Is the UK ready for auto-escalation?

Is the UK ready for auto-escalation?

While auto-enrolment is currently being implemented across all the UK businesses, low levels of contribution continue to remain a concern for the government. Minimum rates currently stand at 2 per cent but are expected to rise to 8 per cent (3 per cent from employee and 5 per cent from employer) by October 2018. However, increasing levels of minimum contribution could also mean employees opting out of workplace pension schemes.

In order to deal with low contribution rates, a number of analysts have suggested adopting auto-escalation, a scheme that allows employers to increase member contributions annually by a set increment, most commonly 1 per cent.

As mentioned in Money Management’s July issue, the scheme aims to increase the amount you contribute to your pensions every year. Quite popular in the US, the scheme lets savers start with a 5 per cent contribution to a 401(k) plan, the retirement savings plan in the US, and then add a 1 per cent increase every year up to a maximum of 5 per cent.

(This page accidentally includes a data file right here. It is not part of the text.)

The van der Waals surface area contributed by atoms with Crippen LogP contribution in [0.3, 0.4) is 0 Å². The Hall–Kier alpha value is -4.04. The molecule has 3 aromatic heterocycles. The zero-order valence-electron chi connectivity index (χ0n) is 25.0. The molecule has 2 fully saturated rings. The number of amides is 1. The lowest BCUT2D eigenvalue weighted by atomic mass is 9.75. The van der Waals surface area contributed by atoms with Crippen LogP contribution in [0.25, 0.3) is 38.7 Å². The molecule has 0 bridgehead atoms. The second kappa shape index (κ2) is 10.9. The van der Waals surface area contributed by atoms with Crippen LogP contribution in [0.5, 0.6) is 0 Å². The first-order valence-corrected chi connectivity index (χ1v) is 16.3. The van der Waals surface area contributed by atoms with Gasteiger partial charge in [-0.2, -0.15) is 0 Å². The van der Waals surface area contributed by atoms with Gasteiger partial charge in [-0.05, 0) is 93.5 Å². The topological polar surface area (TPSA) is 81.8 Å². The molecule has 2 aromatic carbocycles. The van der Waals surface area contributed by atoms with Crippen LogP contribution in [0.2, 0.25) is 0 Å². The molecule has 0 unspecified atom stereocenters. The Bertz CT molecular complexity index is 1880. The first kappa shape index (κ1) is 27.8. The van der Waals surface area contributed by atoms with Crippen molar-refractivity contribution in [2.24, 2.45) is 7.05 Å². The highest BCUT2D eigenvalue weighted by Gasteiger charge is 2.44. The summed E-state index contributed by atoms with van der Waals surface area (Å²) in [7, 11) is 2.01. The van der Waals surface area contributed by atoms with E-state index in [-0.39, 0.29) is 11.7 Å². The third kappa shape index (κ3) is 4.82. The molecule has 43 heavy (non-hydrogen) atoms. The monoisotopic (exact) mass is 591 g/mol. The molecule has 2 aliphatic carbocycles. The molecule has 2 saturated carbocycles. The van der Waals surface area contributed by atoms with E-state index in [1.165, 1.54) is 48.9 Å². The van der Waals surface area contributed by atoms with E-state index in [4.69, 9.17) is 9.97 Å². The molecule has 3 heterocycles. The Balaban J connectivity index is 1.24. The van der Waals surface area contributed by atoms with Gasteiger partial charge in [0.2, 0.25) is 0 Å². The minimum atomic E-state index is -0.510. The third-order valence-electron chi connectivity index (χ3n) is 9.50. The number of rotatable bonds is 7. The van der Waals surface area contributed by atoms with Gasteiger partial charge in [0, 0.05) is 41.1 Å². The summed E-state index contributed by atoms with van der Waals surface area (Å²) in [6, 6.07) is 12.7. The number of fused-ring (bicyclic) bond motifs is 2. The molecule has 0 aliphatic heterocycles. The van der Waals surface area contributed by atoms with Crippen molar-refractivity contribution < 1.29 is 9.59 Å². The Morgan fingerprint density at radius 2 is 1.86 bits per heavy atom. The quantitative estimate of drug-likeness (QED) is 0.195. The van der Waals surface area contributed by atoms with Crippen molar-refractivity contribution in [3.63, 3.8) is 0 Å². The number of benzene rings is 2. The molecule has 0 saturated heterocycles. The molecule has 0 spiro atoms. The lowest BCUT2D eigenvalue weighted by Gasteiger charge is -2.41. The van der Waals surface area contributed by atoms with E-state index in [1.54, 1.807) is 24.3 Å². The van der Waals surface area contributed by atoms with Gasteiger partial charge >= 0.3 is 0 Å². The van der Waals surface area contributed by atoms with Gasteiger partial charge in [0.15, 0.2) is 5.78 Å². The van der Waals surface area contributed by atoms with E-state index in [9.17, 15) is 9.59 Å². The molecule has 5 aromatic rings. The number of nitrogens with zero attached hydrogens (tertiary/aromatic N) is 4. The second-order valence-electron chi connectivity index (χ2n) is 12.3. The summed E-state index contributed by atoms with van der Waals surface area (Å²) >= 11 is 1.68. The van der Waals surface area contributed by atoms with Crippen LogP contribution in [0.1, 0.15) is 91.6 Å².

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A research conducted by Putnam Investments in the US in 2014, showed that while the use of auto-enrolment is rising among US 401(k) plans, the adoption of auto-escalation has been slower, even though plan participants indicate they would like to use it.

Statistics from Putnam indicate that the average age of those who are likely to choose auto-escalation is 40.3, and 40 per cent of those who choose the feature are middle-income households earning $50,000 to $100,000 per year.

While the concept of auto-escalation seems to be catching on in the US, implementing something similar in the UK could be a big task according to Tom Nall, workplace solutions director at SimplyBiz. “For businesses auto-escalation may mean simply greater constraints on their reward budget, challenges to engage staff given that the changes are mandatory, and the increased potential for salary exchange to add value/reduce cost to their pension arrangements.”

The UK is undergoing a lot of change in the pensions landscape, with the introduction of auto-enrolment and retirement freedoms. One more administrative hurdle such as auto-escalation could leave advisers and the public confused.